January 5, 2014

How will you be remembered?

I was in a classroom and the teacher went around the room asking what we hope to leave behind. What will we be remembered by? What will be our legacy? We are trained and know from a young age to say we will leave behind children of our own that we will shape and mold. They will be better versions of ourselves. The wisdom that we leave them with will spread to their children. We will ensure them a happy life, and they in turn will do the same for their kids.

Another common response to the legacy question is that we will have financial success. We will be the CEO of some big company and change the way that business has ever been done. People will write books on our brilliance. We will rise through the ranks, and became a great leader never to be forgotten. Our methods in stewarding the massive corporation will bring untold profits. This will make us rich and our wealth will be passed to the next generation. The beneficiaries won't just be our children, but to starving children in Africa, to the homeless in our own country, and of course, who could forget about giving to religious causes.

These were the appropriate answers around the turn of the millennium. Now, kids are being fed something different. Though the previous ones still apply, the new proper responses are about saving the Earth which is being destroyed by large greedy corporations who care for nothing but money. They ignore the sustainability of our planet and of humanity. What matters now is recycling. What will your legacy be? The top student in the class eagerly raises his hand and answers, "I'm gonna reduce carbon emissions in the atmosphere."

Another student explains that he will be President of the nation. He will make everyone equal. No one will be poor or hungry. Homelessness will be a thing of the past. No one will take advantage of another. We'll all be treated fairly and everyone will be satisfied with his lot.

These are the correct answers. I know this is the case. We are taught to aspire to be certain things and not to question these directives. Our parents, then our teachers, our bosses and spouses, they all say the same. Happiness, wealth, a clean environment, fairness for all, isn't that what life is about. 

When I was a kid, I had no answer. I thought the legacy question was ridiculous. It has been a long time since my ambivalence to the seemingly philosophical question posed to the class.

I still choose to abstain. My successes will be great, and my failures heart wrenching. What I put out into the world will come back to me. I will live until I die. That is all.


  1. The legacy question comes from the anxiety of mortality of the one who asks it. The asker fears his own mortality and insignificance, and so he seeks to achieve immortality and significance through his biological or pedagogical children. The question therefore comes from a different place than the place where it is received. It makes no sense to the recipients until they begin to fear their own mortality and insignificance. Then the question makes sense, but from a different perspective; it is no longer an abstract question answered for the sake of a parent or teacher, but becomes deeply personal; unless the child has acquired some concept of religion, in which case the question becomes less urgent, because the religion responds to the sense of mortality and insignificance. For the child who does not acquire a sense of religion, the questions still burn, and may lead to external success, and/or frustration, until they find their own answers to the questions.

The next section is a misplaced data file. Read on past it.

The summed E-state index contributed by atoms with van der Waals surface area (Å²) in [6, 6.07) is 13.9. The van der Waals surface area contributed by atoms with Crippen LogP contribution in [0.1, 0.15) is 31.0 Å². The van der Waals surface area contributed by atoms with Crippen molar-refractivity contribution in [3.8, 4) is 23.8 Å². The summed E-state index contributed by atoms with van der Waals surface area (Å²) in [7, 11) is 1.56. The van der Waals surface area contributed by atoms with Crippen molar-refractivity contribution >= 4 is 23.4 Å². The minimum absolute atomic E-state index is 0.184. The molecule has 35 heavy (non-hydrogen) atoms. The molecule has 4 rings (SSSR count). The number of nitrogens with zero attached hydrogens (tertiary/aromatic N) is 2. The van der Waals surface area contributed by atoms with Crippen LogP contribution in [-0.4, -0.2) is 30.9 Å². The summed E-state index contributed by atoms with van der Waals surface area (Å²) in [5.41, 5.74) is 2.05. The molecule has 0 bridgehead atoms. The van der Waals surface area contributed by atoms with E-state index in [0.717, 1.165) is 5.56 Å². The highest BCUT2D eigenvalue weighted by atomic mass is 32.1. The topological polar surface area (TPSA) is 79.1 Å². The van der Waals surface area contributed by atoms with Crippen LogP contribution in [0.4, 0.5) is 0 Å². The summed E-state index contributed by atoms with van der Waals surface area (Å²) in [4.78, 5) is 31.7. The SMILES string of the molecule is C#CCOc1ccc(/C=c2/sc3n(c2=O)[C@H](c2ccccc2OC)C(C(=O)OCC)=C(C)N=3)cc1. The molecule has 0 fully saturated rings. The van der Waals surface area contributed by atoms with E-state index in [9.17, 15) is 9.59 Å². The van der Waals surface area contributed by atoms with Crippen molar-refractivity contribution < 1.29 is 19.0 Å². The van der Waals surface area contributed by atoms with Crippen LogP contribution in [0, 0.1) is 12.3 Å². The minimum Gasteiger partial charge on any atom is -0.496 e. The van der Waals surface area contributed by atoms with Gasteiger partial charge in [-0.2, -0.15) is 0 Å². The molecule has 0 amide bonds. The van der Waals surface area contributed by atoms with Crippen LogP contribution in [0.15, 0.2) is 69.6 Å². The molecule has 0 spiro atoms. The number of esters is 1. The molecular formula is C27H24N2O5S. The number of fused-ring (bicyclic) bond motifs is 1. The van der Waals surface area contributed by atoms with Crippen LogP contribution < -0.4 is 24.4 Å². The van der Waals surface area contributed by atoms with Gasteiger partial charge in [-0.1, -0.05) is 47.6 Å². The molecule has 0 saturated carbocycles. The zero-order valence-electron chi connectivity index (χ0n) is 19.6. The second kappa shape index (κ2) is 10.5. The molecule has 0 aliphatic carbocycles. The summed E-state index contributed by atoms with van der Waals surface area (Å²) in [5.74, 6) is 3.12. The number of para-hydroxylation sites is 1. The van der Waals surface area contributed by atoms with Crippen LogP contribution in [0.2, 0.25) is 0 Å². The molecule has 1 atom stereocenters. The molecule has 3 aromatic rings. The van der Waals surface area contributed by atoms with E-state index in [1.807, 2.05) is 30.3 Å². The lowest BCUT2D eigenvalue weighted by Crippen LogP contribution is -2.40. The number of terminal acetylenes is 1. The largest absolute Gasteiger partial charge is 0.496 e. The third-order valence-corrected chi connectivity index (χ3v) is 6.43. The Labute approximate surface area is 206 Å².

2. I don't see how religion has anything to do with the desire to leave a legacy. I see mortality as insignificant.

  3. The desire to leave a legacy and the fear of death that many people come to experience come from a sense of anxiety of our insignificance. Are we just a combination of molecules that will come apart like any other animal or plant, or do we matter in a larger sense? Religions address this anxiety by giving a belief system to their adherents that establish their importance in a larger scheme. We are created in the Divine image, little lower than the angels, eligible for salvation, will arise from the dead or be reincarnated, depending on the religion.

  4. When people are preoccupied with issues of survival, existential questions like these don't occur to them. They're much too busy looking for food to put on the table to think about their legacy. If you ask them what they live for, what makes them wake up in the morning, the answer would be their children, or their family members who are relying on them.

    It's when they're better economically or when they get older that they begin to look at their mortality. Are they just going to pass on without someone remembering them? Thus they have kids, or do a lot of good deeds, or write books, wanting to leave something behind that will tell the world that yes, they'd been there.

    The question "how would you like to be remembered?" is definitely not easy to answer, and dangerous for people who are already prone to existential depression.

  5. @Anonymous: I actually do see myself as a "combination of molecules that will come apart like any other animal" and am ok with that. My belief in myself and in developing my mind is fundamental to my identity, however I don't connect this to a higher power.

  6. @Aleah: I like your point that existential questions can be dangerous if asked without regard to who could be hurt by them. I'm currently learning about the advantages and disadvantages of "cool mind" vs. the agitated state that I grew up in. I see major advantages to both depending on the goal. Knowing when to take which state and to which extent would be useful, but we usually remain within a band on the spectrum.